5. Be willing to learn from your mistakes
Anyone can look good during bull markets; smart investors are produced by the inevitable rough patches. Even the best investors aren’t right all the time. If an earlier choice now seems rash, sometimes the best strategy is to harvest your tax loss, learn from the experience, and apply the lesson to future decisions. Expert help can prepare you and your portfolio to both weather and take advantage of the market’s ups and downs.
6. Consider dollar-cost averaging
Even if the value of your holdings fluctuates, regularly adding to an account designed for a long-term goal may cushion the emotional impact of market swings. If losses are offset even in part by new savings, your bottom-line number might not be quite so discouraging.
If you’re using dollar-cost averaging–investing a specific amount regularly regardless of fluctuating price levels–you may be getting a bargain by buying when prices are down. However, dollar-cost averaging can’t guarantee a profit or protect against a loss. Also, consider your ability to continue purchases through market slumps; systematic investing doesn’t work if you stop when prices are down. Finally, remember that the return and principal value of your investments will fluctuate with changes in market conditions, and shares may be worth more or less than their original cost when you sell them. To learn more, consider reading our blog on “Practical Tips for Lump Sum Recipients.”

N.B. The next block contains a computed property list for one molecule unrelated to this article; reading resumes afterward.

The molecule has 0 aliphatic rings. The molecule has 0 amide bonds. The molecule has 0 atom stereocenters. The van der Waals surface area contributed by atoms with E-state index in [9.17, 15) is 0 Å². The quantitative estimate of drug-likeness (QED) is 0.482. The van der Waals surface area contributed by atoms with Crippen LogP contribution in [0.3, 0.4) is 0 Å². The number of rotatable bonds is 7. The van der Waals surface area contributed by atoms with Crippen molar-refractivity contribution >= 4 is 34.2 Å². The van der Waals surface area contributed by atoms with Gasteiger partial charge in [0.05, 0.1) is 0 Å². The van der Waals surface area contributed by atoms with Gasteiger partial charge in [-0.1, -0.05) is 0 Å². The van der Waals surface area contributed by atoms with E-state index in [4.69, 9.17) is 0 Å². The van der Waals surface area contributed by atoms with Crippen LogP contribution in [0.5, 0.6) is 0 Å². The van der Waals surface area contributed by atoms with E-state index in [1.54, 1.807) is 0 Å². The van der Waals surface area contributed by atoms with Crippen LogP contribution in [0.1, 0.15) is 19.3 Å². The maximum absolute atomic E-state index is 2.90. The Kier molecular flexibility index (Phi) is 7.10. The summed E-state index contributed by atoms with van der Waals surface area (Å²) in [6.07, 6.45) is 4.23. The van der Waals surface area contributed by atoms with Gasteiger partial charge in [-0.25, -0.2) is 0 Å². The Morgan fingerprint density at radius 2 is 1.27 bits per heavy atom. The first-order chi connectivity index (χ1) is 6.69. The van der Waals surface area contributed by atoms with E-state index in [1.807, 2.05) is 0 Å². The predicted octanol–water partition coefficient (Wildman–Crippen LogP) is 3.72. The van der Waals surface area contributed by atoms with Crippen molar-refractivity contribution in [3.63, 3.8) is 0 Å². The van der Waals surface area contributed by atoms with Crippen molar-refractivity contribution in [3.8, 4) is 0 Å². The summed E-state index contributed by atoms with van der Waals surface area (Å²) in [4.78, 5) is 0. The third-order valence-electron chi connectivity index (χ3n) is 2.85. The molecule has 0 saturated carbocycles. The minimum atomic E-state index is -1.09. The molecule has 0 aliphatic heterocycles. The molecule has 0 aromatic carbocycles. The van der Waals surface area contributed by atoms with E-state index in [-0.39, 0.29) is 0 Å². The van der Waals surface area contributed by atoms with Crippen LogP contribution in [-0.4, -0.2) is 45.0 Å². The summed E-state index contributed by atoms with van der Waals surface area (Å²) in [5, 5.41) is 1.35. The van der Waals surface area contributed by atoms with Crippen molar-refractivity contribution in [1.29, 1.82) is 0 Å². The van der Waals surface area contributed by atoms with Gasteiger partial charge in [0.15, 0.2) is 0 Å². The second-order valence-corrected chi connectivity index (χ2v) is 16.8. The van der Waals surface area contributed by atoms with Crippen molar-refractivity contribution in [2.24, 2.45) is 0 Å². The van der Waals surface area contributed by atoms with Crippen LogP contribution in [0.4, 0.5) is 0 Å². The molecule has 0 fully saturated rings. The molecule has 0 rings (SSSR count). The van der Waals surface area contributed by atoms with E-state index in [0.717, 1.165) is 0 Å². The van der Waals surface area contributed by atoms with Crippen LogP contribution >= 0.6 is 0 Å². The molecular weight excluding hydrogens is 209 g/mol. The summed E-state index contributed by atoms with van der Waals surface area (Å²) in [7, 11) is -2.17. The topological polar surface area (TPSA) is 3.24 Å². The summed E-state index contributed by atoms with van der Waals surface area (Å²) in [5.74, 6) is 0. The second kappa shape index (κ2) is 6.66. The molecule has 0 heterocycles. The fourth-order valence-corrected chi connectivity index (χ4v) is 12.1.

7. Use cash to help manage your mind-set